To The SAHM And The Working Mom, From A Work-From-Home Mom

by Jen McConnel

I’m sorry it took me so long to reply to your notes; I wasn’t entirely sure where I’d fit in your conversation. Sure, I know we’re all more alike than we are different, and I know that at the end of the day, we want what’s best for our children, our families and ourselves, but the “us vs. them” mentality of the Internet doesn’t really seem to have room for moms like me, who bridge the divide by working and parenting from home.

In the spirit of understanding and supporting each other on this wild ride called motherhood, here are five things you might not know about me, the hybrid mom who works from home.

1. I feel like I have to do it all. Even though my husband is super supportive of my work, the fact is that because my office happens to be in the dining room, I feel like I’m slacking if I don’t put in a full day of work and clean the kitchen and run a couple loads of laundry. The first time I hit a deadline after my daughter was born, I was reduced to a neurotic, sobbing mess, worrying that I was shortchanging her by completing my work. Once the work was done, I was afraid I’d skimped because of my new mom responsibilities.

I have to keep reminding myself that I’m only human, but the “shoulds” of both my work and my mom roles keep trying to smother me.

2. Scheduling is a bitch. Although I’ve gotten pretty good at working efficiently during nap times (thank goodness for baby wearing!), I still feel a tug of guilt every time I have to hand the baby to my husband to finish a project when he gets home from work. Also, there’s always a little voice in the back of my mind when I’m playing with my daughter that wonders if I’ve done enough work for the day. It’s no longer about work–life balance: It’s an exhausting juggling act, and my type-A personality is ever vigilant about keeping all the balls in the air. Add to it the fact that I finally start to figure out the new schedule when the baby moves the goal post again, and my work weeks never look the same—but that doesn’t mean I can give up craving an orderly schedule!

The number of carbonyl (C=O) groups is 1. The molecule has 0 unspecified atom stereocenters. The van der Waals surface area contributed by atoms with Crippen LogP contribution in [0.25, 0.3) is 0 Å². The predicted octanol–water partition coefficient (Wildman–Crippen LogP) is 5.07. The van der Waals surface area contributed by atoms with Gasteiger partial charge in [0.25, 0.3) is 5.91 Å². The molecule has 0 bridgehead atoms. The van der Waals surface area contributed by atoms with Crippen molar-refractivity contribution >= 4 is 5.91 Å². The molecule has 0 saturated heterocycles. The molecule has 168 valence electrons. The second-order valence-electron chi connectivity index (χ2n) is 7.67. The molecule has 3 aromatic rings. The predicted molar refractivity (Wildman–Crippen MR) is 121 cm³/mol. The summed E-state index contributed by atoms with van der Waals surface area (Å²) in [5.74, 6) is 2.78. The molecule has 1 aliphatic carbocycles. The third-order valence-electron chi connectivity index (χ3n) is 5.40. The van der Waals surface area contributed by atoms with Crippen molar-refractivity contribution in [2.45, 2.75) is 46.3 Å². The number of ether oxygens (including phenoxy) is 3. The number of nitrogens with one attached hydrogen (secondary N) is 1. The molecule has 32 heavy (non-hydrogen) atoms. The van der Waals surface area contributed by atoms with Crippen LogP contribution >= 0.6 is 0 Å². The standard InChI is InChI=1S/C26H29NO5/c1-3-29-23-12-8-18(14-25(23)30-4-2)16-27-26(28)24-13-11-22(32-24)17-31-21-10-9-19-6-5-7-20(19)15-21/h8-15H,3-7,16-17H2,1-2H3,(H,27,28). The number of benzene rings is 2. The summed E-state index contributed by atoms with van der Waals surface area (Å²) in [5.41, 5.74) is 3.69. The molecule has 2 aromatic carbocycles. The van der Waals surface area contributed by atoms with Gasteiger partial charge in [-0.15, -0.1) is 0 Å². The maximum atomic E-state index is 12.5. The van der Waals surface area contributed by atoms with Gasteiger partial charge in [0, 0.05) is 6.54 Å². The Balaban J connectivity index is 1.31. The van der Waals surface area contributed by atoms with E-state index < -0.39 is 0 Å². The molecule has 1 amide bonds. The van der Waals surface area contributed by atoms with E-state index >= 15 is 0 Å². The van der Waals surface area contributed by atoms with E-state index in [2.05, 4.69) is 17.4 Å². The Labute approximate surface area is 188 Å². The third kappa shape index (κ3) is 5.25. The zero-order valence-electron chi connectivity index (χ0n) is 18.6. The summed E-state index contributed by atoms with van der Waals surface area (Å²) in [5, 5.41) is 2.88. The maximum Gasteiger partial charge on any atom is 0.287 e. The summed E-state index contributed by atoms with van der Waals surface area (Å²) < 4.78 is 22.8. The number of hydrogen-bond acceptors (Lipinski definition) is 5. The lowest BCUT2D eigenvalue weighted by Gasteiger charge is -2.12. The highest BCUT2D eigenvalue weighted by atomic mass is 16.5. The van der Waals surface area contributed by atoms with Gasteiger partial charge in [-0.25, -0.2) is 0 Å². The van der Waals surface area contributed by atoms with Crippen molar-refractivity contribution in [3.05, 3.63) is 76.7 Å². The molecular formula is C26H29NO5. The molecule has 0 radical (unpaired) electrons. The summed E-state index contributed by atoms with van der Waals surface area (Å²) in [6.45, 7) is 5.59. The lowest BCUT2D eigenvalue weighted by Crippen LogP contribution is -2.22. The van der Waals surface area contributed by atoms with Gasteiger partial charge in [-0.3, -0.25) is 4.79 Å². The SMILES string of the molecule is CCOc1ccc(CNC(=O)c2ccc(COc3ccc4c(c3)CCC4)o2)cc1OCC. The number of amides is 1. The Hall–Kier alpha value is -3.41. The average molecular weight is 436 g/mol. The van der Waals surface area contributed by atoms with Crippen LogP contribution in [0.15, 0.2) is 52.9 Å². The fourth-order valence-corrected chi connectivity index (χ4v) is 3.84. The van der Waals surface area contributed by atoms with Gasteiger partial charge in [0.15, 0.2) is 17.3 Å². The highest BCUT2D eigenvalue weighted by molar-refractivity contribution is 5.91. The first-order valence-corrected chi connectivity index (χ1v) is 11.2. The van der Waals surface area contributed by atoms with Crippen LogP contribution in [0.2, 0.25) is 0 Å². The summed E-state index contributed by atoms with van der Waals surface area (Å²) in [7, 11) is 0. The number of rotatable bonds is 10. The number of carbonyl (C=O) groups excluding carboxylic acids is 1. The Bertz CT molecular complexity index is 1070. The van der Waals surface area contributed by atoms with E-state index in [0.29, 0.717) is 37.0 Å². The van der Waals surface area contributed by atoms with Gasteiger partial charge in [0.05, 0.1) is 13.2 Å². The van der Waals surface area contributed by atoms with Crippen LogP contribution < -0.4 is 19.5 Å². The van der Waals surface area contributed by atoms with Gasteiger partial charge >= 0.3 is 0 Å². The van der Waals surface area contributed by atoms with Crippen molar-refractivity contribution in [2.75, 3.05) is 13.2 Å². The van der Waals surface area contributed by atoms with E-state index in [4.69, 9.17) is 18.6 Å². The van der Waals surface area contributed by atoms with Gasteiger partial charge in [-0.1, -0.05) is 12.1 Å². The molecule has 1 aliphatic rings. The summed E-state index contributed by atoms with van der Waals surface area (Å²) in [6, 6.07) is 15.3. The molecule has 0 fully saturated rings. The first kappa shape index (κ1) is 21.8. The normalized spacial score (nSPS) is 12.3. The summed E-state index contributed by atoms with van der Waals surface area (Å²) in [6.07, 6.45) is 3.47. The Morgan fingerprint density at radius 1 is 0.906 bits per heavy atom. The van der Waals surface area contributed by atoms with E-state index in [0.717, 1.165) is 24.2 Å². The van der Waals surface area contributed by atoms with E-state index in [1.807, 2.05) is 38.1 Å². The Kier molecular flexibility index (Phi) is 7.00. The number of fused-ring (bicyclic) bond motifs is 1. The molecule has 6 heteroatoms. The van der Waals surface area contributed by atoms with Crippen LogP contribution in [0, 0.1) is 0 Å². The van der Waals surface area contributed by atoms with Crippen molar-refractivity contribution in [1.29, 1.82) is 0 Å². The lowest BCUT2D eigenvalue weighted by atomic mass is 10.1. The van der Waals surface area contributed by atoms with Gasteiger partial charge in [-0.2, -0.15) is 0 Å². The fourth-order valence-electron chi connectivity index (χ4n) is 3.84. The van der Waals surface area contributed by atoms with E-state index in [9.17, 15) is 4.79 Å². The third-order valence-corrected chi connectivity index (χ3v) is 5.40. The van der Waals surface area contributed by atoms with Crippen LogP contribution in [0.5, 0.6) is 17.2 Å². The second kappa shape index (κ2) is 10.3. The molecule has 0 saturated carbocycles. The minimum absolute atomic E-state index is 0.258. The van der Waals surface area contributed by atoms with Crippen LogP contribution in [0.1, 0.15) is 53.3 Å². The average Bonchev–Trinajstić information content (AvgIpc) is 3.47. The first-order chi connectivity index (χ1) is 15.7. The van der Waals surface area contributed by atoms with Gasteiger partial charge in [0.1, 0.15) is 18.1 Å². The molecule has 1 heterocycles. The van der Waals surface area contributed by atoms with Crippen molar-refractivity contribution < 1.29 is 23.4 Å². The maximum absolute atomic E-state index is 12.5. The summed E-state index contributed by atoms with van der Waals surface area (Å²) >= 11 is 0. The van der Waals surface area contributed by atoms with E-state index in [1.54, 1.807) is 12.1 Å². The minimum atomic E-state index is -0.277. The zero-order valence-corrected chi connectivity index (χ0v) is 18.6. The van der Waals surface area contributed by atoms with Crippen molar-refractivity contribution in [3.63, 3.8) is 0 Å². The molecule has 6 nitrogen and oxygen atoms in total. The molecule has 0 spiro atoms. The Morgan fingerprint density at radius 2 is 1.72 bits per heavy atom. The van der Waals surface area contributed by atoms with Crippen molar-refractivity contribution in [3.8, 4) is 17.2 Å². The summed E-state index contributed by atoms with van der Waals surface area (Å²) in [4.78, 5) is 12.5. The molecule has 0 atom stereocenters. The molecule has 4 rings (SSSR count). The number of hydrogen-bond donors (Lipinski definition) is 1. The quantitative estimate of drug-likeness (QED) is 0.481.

3. It’s really hard to find other moms who “get” it. My friends who work outside the home seem to have a tribe of other working mothers to lean on, and my friends who are SAHMs have their own community, whether virtual or face-to-face. As a mom who works from home, however, I struggle to find other moms with a similar situation, and because of that, sometimes I feel a bit isolated.

4. I’m in awe of both of you. I miss working out of the home and having set hours for my job, and I also wonder what it would be like if my brain wasn’t so full of tasks and I could focus on my little one (and the house) with total concentration. But at the same time, I know I couldn’t do what both of you do, however much I might wish I could. Working from home and parenting at the same time is hard, but most of the time it’s what works best for me, and I tip my hat to both of you for the work you do.

5. I think the fact that we’re even having this conversation is awesome. Seriously, can you imagine our mothers ever having this interchange? It’s great that there are so many ways to make a life, and I think the diversity of our choices will empower our children to go even farther than we have. There are so many amazing mom role models for our daughters (and sons), and I hope that they are able to add even more choices to the table when they are making their own family decisions in years to come.

When it comes right down to it, I’m lucky to be able to create a working life that includes my child (and a parenting life that includes my work), but that doesn’t mean it’s an easy choice. Still, I think it’s pretty great that we are parenting in a time where there are choices like this, and even if being a SAHM or a working mom aren’t my choices, I want you both to know that I value you and your work (all forms of it!). There’s no one right way to be a modern mom, but I think we’re all doing pretty fabulously. After all, the kids are fed and we’re still mostly sane at the end of the day—that’s something worth celebrating!

Love and respect,

A Work-From-Home Mom